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Why would not it be possible to place an iterable object into a Path reference (which implements Iterable?

Iterable<Path> dirs = FileSystems.getDefault().getRootDirectories();
for (Path name: dirs) {
    System.err.println(name);
}

If I change Iterable<Path> with Path it does give me a compilation error. Why? Should not it be more program-to-interface minded?

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1  
I don't understand the question. Could you add explanation of what you think you should be able to write, and what you expect it to do. –  Tom Hawtin - tackline May 11 '13 at 11:01
2  
Path is more specialized than Iterable<Path> - thus if getRootDirectories() only contracts Iterable<Path> you can't assign it to the more special kind. –  Howard May 11 '13 at 11:03

2 Answers 2

up vote 1 down vote accepted

So, looking at the java.nio.file API docs:

public interface Path
    extends Comparable<Path>, Iterable<Path>, Watchable

So a Path is an Iterable<Path>. What does that mean? The obvious interpretation is that there is a central concept of recursive hierarchy. This isn't the case. The API is a little confused. A Path can be composed as a series of atomic elements. e.g I guess /etc/passwd is a sequence (etc, passwd). Clearly we have more than one concept here, but the modelling is weak.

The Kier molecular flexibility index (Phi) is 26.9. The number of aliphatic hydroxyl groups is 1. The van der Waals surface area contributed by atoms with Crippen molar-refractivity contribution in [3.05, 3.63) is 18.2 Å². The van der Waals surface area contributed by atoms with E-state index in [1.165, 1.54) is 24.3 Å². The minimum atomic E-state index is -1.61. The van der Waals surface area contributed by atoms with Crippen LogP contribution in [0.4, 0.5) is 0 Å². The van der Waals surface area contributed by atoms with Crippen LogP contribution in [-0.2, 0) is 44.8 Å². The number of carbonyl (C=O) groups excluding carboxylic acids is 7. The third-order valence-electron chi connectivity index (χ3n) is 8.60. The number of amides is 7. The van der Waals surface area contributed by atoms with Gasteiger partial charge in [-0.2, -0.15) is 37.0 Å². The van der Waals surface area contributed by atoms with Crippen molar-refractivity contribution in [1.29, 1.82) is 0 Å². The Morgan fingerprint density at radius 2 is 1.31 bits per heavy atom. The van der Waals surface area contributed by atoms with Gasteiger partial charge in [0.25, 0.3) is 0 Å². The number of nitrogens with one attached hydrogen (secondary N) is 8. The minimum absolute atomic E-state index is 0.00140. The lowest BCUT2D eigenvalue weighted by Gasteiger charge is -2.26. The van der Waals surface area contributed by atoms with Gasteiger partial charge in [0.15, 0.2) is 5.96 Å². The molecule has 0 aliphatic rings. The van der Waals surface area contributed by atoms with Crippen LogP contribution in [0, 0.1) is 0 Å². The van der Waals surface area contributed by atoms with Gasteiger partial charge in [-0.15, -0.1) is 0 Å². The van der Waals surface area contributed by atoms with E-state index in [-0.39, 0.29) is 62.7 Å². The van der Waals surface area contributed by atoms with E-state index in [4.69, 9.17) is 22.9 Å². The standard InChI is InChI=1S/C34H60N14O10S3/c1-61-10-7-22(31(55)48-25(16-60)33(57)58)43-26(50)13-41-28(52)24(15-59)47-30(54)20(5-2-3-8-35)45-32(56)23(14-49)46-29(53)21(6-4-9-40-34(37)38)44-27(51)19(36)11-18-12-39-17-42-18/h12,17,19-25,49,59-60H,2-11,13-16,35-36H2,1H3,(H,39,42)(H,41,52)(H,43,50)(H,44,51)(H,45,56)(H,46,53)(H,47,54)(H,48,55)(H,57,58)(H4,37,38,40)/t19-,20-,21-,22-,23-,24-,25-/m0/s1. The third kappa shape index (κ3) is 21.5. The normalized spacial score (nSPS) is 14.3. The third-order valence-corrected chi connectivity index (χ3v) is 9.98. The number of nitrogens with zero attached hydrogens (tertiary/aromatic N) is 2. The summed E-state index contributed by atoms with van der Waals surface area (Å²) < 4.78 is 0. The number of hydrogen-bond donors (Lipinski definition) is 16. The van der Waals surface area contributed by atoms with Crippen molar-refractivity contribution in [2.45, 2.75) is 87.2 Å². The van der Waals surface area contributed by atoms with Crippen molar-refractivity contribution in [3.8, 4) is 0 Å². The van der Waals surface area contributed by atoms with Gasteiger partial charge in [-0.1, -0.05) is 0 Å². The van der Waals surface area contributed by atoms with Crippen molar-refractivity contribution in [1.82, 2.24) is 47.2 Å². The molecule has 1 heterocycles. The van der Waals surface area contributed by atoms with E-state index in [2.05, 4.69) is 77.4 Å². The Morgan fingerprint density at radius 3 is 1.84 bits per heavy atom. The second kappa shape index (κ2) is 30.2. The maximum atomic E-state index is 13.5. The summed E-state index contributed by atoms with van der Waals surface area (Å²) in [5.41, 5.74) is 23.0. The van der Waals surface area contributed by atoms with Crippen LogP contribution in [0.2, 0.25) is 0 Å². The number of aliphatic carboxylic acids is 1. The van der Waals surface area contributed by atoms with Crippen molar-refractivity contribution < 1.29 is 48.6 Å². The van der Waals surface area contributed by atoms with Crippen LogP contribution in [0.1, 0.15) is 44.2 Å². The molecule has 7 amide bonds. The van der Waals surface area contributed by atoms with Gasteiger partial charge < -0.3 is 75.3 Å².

So FileSystem.getRootDirectories is going to return a set (don't know why it's Iterable only) a fully qualified paths. (e.g. I guess (C:\, D:\, Z:\).) Each element of the set is going to be (should be have) a sequence of path atoms. It wouldn't make sense for getRoorDirectories to return a single Path which has full-qualified path names as its elements. Hopefully a cast of the returned Iterable to Path should fail.

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Path IS-A Iterable but Iterable IS NOT Path. So you need to do type casting

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Really that cast should fail! –  Tom Hawtin - tackline May 11 '13 at 12:01

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